May 14 2014
My Husband is living with Cancer! There I’ve said it. I need to get my head around this awful sentence, because today we have found out that it is a strong possibility.
Brendan has always been fit and healthy! He has never smoked, anything. Never done recreational drugs, has always eaten well and in the last few years has pretty much stopped drinking alcohol; due to an allergic type reaction to most types. He is the last person you would expect to get sick, and we would never have imagined him getting cancer.
He is now looking at a possible diagnosis, putting him amongst a group of too many amazing people that we know, who over the last few years have hand cancer. Many have survived, devastatingly and heartbreakingly, some have not. None would have seemed to have the unimaginable face of cancer. But did and we have just found out, Brendan’s is now as likely as anyone to be that face too.
Indiscriminate, cancer can strike no matter who you are. Being fit and in his prime was no deterrent, Brendan was as easy a target as the young, the elderly and anyone in between. It seems that having a strong body and mind may not prevent him from getting cancer, but will help him withstand a difficult treatment plan week after week, if a diagnosis comes.
May 16 2014
Yesterday, just after lunch, we arrived at the Doctor’s rooms quietly anxious, but on time. The reception was empty, but for two girls having an animated conversation about someone’s sister’s, auntie’s baby. They looked up with surprise to see us standing at the reception desk, and asked what we needed. We told them we were there to see the Doctor, to which the older of the two said, oh no, doctor’s not in today, he has surgeries all day.
We looked at each other, confused, and told them that the Taree office had organised for us to be there today, at this time. After a few phone calls and some awkward glances taken in our direction, the younger woman eventually came over and showed us into the doctor’s office, saying kindly, doctor will be with you shortly, he said he would pop over and see you between surgeries. She smiled apologetically and hurried out of the room.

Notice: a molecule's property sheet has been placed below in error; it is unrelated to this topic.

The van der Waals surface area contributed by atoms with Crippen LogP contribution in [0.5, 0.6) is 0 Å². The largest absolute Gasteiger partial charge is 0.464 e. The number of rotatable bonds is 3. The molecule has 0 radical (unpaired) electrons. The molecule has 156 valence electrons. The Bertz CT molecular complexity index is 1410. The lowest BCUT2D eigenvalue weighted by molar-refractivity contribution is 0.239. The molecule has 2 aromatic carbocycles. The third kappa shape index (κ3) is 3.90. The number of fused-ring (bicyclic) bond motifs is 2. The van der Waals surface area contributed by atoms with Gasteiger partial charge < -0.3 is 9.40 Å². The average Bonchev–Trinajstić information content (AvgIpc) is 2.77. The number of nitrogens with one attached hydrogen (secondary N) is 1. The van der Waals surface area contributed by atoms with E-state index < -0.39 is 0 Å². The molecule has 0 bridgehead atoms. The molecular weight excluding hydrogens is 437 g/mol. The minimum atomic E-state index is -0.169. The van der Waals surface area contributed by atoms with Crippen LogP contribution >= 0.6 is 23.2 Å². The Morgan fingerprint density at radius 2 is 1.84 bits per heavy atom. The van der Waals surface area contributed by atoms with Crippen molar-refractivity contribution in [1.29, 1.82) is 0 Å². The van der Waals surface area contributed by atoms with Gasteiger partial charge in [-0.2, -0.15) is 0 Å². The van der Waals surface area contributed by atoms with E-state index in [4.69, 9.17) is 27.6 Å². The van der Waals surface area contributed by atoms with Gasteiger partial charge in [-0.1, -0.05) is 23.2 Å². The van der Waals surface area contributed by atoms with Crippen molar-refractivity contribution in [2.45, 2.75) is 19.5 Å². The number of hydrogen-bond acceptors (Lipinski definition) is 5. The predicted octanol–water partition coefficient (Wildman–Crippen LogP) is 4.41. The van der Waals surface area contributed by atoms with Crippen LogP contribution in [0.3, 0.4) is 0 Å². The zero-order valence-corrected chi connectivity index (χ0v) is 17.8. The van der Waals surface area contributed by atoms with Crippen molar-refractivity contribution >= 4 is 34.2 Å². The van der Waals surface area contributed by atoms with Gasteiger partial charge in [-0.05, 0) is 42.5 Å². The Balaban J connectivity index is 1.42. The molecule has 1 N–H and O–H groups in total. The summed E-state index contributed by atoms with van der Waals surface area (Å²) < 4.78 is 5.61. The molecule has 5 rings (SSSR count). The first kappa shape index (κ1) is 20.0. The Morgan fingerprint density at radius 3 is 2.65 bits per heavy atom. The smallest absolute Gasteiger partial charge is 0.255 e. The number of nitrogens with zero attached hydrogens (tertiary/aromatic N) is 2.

It felt odd sitting there in a quiet, poorly lit consultaion room, just the two of us. Waiting, hoping, worrying. We sat side by side, we didn’t speak that I remember, but we knew that this was not how good news was delivered. Pale, shaken and too afraid to open my mouths for fear of what might happen, I tried to focus an anything but what was going on, but couldn’t. Barely breathing, it was like we were existing in the twilight zone. I knew that today was the day that our lives would change forever, and not because of anything we had or hadn’t done. Things would never be the same again. I heard a voice in my head reminding me to breathe. That’s all I could do.
Our nightmare was about to begin. Dressed in scrubs, the doctor hurried in not long after we had sat down. It felt like an eternity. He sat, pulled his chair toward us and brushed his thick fringe back, over the top of his head, in what seemed like a nervous gesture. He looked at us very seriously, with kindness, and thanked us for coming in. He explained that he didn’t want to give us this kind of news over the phone.
And there it was, the news we didn’t want, and he hadn’t even said it yet. I heard myself exhale sharply and looked straight at Bren. He was bracing himself, I could tell because of the way he was sitting – stiff, straight back, hands clenched tightly.
“I’m sorry this looks like it might be nasty,” The Doctor said, with great compassion and care.
I felt hot tears fill my eyes as Brendan’s body slumped beside me, like the breath had just been sucked out of him. His chin quivered ever so slightly. Shock set in as we went on to speak with the doctor about what would happen next — like we hadn’t just heard the worst news of our lives.
As he flicked Bren’s scans up onto the light box with the ease of someone who has done the same thing many times over, Doctor White told us for what it was he thought Brendan had, there was only one Doctor in the state he would consider sending him to. I was still stunned by the two black spots on Brendans femurs, the right twice the size of the left, and was only half listening. You didn’t have to be a doctor to know that wasn’t a good scan.
Then I heard him say, Brendan this looks nasty, we need to get you in to see him as soon as possible, and my attention was back were it needed to be. The new doctor was in Sydney, and did a weekly clinic at the cancer hospital there. He was also a Orthopaedic Surgeon, and head of the Bone and Soft Tissue Sarcoma Unit at one of the Cities larger hospitals.
We knew Brendan would be in good hands, it also didn’t take a rocket scientist too work out we were dealing with cancer. Now we had to find out how bad this cancer was.